"This is really weird. That's why I'm saying, 'I'm not smart. I don't know. This is an engineer thing,'" Moore told the Des Moines Register. "What's going on that now we're getting flooded again?"

https://www.ecowatch.com/train-derailment-iowa-river-2581127525.html
« Last Edit: June 27, 2018, 07:34:49 pm by AGelbert »
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Re: Pollution
« Reply #718 on: June 28, 2018, 08:29:33 pm »
 

June 28, 2018

Bye, Trees 🌳 😟

Tropical forests lost an area the size of Bangladesh worldwide in 2017--the second-worst year of tree loss on record after 2016, according to new data from the World Resources Institute.

The WRI analysis, which uses satellite data to survey forest cover worldwide, finds that the rate of deforestation amounts to 40 football fields worth of trees disappearing each minute. "We simply won’t meet the climate targets that we agreed to in Paris without a drastic reduction in tropical deforestation and restoration of forests around the world," Andreas Dahl-Jorgensen, deputy director of the Norwegian government’s International Climate and Forest Initiative, told the New York Times.

https://news.nationalgeographic.com/2018/06/tropical-deforestation-forest-loss-2017/
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Re: Pollution
« Reply #719 on: June 28, 2018, 08:54:52 pm »
The US is losing 36 million urban trees a year
Melissa Breyer

May 29, 2018

Urban trees CC BY 2.0 USDA/Flickr

The USDA Forest Service reveals that cities and communities are losing 175,000 acres of tree cover annually, while pavement, roads, and buildings are increasing.

Trees that grace cities and other residential areas are truly a treasure. Not only do they provide habitat for non-human city creatures, but they offer all kinds of health benefits to us human animals as well. And aside from the boosts of wellness they so generously proffer, the annual benefits of U.S. urban forests in considering air pollution removal, carbon sequestration, and decreased building energy use and the subsequent altered power plant emissions are estimated at $18 billion.

So you'd think that city planners and local governments would be all gung-ho about trees, right? But alas, the trees appear to be losing. Research from scientists with the USDA Forest Service estimate that between 2009 and 2014, tree cover in the country's urban and community areas declined each year by 36 million trees, or around 175,000 acres of tree cover.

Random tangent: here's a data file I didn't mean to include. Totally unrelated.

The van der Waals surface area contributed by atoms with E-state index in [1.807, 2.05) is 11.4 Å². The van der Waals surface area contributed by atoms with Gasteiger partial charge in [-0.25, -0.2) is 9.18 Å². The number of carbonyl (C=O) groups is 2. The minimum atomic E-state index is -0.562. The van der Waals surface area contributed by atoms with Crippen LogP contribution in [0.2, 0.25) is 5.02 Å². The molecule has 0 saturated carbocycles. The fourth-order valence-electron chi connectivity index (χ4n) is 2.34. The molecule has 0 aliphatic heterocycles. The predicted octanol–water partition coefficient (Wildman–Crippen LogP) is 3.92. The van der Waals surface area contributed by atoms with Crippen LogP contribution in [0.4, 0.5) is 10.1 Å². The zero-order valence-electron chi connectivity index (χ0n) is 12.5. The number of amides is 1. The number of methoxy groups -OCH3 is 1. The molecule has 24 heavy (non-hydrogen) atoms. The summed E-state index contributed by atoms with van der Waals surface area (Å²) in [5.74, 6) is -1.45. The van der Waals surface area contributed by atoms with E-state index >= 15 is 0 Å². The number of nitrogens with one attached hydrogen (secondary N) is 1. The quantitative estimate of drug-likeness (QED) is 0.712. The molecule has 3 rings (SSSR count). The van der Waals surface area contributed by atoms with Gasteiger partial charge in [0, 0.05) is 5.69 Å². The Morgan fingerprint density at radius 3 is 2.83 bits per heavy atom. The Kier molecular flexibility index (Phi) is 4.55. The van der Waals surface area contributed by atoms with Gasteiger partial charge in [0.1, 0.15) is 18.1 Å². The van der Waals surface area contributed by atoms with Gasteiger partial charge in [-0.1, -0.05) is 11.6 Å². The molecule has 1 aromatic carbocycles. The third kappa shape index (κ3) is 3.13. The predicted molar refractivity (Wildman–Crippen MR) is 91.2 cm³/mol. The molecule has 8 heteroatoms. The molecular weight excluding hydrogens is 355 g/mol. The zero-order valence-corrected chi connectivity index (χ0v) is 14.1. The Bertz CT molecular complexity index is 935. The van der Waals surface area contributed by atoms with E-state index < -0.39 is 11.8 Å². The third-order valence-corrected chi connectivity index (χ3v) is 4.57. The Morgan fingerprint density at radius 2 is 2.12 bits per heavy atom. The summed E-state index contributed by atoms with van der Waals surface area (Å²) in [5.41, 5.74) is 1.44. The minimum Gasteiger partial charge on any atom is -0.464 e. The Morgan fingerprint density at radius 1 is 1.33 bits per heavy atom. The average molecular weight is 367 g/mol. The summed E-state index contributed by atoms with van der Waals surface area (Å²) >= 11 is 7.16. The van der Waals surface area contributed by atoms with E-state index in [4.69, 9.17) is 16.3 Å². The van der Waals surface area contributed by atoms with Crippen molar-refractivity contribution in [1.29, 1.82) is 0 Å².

Meanwhile, pavement and other impervious cover (like roads and buildings) increased at a rate of about 167,000 acres a year during the same period. Cue the Joni Mitchell.

"Nationally, urban/community tree cover declined from 42.9 percent to 42.2 percent. Twenty-three states had a statistically significant decrease in tree cover, with a total of 45 states showing a net decline," notes a statement for the research. "Trees improve air and water quality, reduce summer energy costs by cooling homes, reduce noise, mitigate runoff and flooding, and enhance human health and well-being, making them important to human health and urban and community infrastructure."

States or districts that have lost the greatest net percentage in urban/community tree cover were Rhode Island, the District of Columbia, Georgia, Alabama and Nebraska. Meanwhile, states with the greatest annual net loss in tree cover acreage were Georgia with 18,830 acres lost year, Florida with 18,060 acres and Alabama with 12,890 acres.

Mississippi, Montana and New Mexico fared slightly better with (albeit non-significant) increases in urban/community tree cover. Of all the states, Maine has the highest percentage in urban/community areas with 68 percent tree cover. At the other end, North Dakota ranked as having the lowest amount of urban/community tree cover with a mere 10 percent. (Note that grassland states like North Dakota historically only have trees along rivers – as was pointed out to me by a biologist on Twitter – which could account for lower percentages among those states' urban areas as well.)

“Urban forests are an important resource,” says co-author Dave Nowak from the USDA Forest Service’s Northern Research Station. “Urban foresters, planners and decision-makers need to understand trends in urban forests so they can develop and maintain sufficient levels of tree cover – and the accompanying forest benefits – for current and future generations of citizens.”

A table showing tree cover 🌳 and impervious cover change by state is available here. And you can download the whole study here.


https://www.treehugger.com/environmental-policy/us-losing-36-million-urban-trees-year.html